EU Competition Law
15 credits cr.
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The purpose of the course EU Competition Law is to give students an overview of EU rules in competition law and convey specialised knowledge about the application of the rules in specific areas with regard to the underlying economic principles and the political context.
The course EU Competition Law is given within the framework of the one-year master programme in European Economic Law at the Department of Law, Stockholm University. The course is also given as an elective course within the framework of the law program.
This course is the second course in the Master of Laws Programme in European Economic Law. It is one of several elective specialisation courses. The course focuses on the fundamental provisions in the Treaty on the Functioning of the European Union concerning ensuring effective competition in the EU. The legal provisions are studied from an economic and comparative perspective. The course teaches how the competition rules are applied in specific areas, e.g., media and telecommunications. Particular attention is paid to the interplay between the competition rules and intellectual property law. The course makes students aware of current developments in related areas, e.g., the EU rules regarding state aid and public procurement. The EU procedural rules that ensure the effective enforcement of competition law are studied in addition to substantive law provisions and principles. The course highlights the significance of the EU Charter of Fundamental Rights and of the European Convention on Human Rights.
In relation to the introductory compulsory course in the Master programme, this course provides deepening in substantive and methodological respects. It offers deeper insights into the constitutional standing of competition law within the EU legal order, and the connection between competition law and Internal Market law. At the same time, students are given the opportunity to broaden their knowledge in an important area of European economic law. The course also aims to prepare students for their Master thesis project with a focus on the requirements for academic writing as well as the treatment of choice of methodology and research questions. The student shall prepare for the Master thesis project by writing during the course a memorandum that identifies relevant research questions. In accordance with the increasing degree of difficulty in the specialised courses, the requirements for methodological awareness and scholarly accuracy are increased at the same time as the subject choice for the Master thesis project begins to be formulated in step with the more advanced knowledge of methods.
Follow the link below to read more about the course details.
Syllabus - EU Competition Law
Instruction consists of 10 weeks of full-time studies. It is structured as follows:
- A series of lectures on central parts of EU competition law, as well as on certain selected areas of EU competition law.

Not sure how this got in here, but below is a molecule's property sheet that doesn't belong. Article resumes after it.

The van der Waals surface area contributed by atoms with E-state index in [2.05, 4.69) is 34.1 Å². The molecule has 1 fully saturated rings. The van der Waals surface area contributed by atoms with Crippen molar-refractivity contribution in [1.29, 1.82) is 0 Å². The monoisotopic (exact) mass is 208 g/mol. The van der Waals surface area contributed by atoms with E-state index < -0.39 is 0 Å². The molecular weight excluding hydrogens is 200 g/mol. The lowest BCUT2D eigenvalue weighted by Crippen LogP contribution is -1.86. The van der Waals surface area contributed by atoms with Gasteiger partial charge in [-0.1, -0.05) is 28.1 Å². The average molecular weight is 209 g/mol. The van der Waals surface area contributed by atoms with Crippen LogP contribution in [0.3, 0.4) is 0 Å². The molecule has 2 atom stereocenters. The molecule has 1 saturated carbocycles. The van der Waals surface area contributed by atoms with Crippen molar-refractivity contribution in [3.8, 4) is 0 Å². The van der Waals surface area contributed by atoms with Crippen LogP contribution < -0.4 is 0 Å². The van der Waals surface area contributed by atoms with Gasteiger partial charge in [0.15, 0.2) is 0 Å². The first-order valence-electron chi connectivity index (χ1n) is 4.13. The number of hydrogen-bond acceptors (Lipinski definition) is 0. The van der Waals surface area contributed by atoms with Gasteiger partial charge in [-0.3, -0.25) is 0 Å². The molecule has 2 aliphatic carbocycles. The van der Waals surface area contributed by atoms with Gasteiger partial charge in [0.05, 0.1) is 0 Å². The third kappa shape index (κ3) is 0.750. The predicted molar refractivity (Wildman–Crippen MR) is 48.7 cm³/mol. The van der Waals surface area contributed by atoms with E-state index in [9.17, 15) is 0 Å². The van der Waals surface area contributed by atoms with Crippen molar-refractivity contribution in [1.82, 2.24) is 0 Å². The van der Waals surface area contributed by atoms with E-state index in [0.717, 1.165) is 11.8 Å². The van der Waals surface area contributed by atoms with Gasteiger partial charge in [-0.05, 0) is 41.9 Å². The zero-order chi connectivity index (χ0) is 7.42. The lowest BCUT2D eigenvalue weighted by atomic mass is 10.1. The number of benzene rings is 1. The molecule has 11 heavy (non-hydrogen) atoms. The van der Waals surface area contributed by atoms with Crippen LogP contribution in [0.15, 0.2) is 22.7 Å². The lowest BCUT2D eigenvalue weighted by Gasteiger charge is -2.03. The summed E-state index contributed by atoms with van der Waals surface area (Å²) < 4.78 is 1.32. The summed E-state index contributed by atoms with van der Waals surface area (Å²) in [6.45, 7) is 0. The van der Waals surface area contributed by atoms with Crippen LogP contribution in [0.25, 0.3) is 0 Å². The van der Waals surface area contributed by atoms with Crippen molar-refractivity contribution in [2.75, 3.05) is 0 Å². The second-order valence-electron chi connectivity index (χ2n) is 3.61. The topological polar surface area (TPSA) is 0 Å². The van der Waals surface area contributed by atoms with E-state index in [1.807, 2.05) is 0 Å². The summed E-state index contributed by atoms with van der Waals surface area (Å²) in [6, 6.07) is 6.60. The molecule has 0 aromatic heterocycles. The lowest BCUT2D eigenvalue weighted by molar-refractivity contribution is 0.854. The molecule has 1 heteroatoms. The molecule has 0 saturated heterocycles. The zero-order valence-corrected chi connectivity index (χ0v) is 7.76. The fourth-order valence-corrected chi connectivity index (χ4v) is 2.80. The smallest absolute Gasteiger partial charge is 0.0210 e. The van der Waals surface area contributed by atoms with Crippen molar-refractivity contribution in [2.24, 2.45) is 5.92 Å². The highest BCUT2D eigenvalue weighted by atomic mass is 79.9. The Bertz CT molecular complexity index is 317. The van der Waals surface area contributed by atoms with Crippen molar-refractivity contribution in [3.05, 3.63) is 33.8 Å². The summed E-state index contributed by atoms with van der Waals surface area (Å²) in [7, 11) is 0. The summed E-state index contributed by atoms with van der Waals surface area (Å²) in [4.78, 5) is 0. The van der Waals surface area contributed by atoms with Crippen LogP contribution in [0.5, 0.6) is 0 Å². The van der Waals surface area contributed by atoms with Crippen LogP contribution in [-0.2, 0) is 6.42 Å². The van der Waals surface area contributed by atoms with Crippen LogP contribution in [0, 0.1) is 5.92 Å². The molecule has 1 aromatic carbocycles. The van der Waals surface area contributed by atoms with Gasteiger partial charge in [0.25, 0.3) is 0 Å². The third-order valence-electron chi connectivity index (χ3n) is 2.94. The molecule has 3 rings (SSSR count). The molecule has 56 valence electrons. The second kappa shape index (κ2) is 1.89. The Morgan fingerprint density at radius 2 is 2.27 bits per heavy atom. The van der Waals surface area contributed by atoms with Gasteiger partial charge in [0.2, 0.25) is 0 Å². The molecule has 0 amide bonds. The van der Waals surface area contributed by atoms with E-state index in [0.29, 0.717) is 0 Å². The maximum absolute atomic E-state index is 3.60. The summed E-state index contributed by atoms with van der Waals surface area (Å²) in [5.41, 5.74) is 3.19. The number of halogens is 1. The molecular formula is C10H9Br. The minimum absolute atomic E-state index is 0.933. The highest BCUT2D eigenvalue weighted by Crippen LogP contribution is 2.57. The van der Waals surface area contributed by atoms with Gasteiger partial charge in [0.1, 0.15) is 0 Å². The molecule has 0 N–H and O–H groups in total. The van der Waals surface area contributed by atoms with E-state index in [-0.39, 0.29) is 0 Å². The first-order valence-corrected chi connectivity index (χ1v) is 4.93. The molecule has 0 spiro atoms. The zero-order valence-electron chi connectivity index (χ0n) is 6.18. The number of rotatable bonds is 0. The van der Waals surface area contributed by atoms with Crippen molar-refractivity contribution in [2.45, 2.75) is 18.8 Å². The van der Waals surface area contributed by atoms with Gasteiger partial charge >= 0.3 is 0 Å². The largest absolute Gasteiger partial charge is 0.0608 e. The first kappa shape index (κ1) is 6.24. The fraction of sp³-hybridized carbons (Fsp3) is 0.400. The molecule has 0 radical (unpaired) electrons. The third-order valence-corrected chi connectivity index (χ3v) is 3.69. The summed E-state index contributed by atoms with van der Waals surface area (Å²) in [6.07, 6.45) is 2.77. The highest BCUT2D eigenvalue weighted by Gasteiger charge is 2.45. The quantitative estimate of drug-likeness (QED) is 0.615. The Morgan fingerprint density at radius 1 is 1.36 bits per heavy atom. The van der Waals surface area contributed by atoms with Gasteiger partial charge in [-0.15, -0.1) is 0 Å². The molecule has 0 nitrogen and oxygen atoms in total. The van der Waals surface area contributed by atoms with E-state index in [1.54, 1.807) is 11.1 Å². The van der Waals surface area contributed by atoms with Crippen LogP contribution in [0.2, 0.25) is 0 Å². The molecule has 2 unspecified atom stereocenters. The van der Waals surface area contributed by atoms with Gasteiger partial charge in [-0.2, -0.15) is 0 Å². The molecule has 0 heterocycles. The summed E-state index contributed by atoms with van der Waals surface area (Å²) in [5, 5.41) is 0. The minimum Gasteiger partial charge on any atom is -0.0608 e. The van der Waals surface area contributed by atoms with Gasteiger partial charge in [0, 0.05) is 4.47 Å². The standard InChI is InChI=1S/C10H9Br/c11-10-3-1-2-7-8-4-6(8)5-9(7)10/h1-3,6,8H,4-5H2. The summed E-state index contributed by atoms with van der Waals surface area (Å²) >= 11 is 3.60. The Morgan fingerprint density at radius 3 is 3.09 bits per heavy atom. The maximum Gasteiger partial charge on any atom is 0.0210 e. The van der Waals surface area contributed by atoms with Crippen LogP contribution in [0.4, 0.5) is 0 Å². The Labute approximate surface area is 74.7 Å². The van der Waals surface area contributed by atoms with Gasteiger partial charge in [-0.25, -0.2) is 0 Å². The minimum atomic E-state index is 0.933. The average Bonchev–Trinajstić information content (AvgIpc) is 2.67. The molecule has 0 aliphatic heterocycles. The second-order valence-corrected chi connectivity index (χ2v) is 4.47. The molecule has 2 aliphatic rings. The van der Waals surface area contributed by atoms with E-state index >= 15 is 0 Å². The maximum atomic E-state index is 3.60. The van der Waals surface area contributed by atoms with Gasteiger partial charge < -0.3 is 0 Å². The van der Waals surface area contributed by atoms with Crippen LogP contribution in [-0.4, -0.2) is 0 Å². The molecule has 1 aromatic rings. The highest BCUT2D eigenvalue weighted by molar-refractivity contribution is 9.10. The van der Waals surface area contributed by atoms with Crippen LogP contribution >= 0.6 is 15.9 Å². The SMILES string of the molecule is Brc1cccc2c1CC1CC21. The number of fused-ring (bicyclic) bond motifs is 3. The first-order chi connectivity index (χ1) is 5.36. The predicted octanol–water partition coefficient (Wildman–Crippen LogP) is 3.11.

- Teacher-led tutorials in smaller groups, that link to the lectures and aim to improve understanding as well as prepare students for the subsequent seminars.
- Interactive seminars on selected subjects in EU competition law, with a focus on the application of EU competition law rules in certain markets, and particularly on the interaction between competition law and intellectual property law. The students work with analysis of caselaw from the Court of Justice of the European Union as well as other material from relevant competition law and economic theory. The students prepare written and oral assignments that involve application, investigation and argumentation and present the results during seminars, both individually and as a group.
- A concluding seminar where students present a shorter written essay memorandum with research in EU competition law. The students also serves as discussant ("opponent") for another course participant's essay memorandum.
Seminars/workshops will also be organized during the course to help students with the preparation of their essay memorandum, with emphasis on the choice and delimitation of appropriately defined research questions, issues of theory and methods, and academic requirements regarding use of source material and proper citation of sources. The language of instruction is English.
Examination is based on active participation in the seminars, the essay memorandum and its oral presentation and serving as a discussant at a seminar, as well as through a written examination.
ScheduleThe schedule will be available no later than one month before the start of the course. We do not recommend print-outs as changes can occur. At the start of the course, your department will advise where you can find your schedule during the course.
Note that the course literature can be changed up to two months before the start of the course.
Literature autumn 2021
The main book for the course is:
- Jones, A., Sufrin, B., EU Competition Law, 7th edition, Oxford, 2019, 514 kr
More articles, texts, cases and materials are distributed as seminar or lecture materials during the course.
Other recommended literature:
- Competition Law, Richard Whish and David Bailey, 9th edition, Oxford, 2018
- EC Competition Law, Giorgio Monti, Cambridge, 2007
- The Interface Between Intellectual Property Rights and Competition Policy, Steven Anderman (ed), Cambridge, 2007
- EU Competition Law and Intellectual Property Rights (chapters 1-3), Steven Anderman and Hedvig Schmidt, OUP, 2011
- Intellectual Property and Competition Law: New Frontiers, Steven Anderman and Ariel Ezrachi (ed), Oxford, 2011
- The Economics of EC Competition Law, Bishop and Walker, 3rd edition, 2010
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Education - Department of Law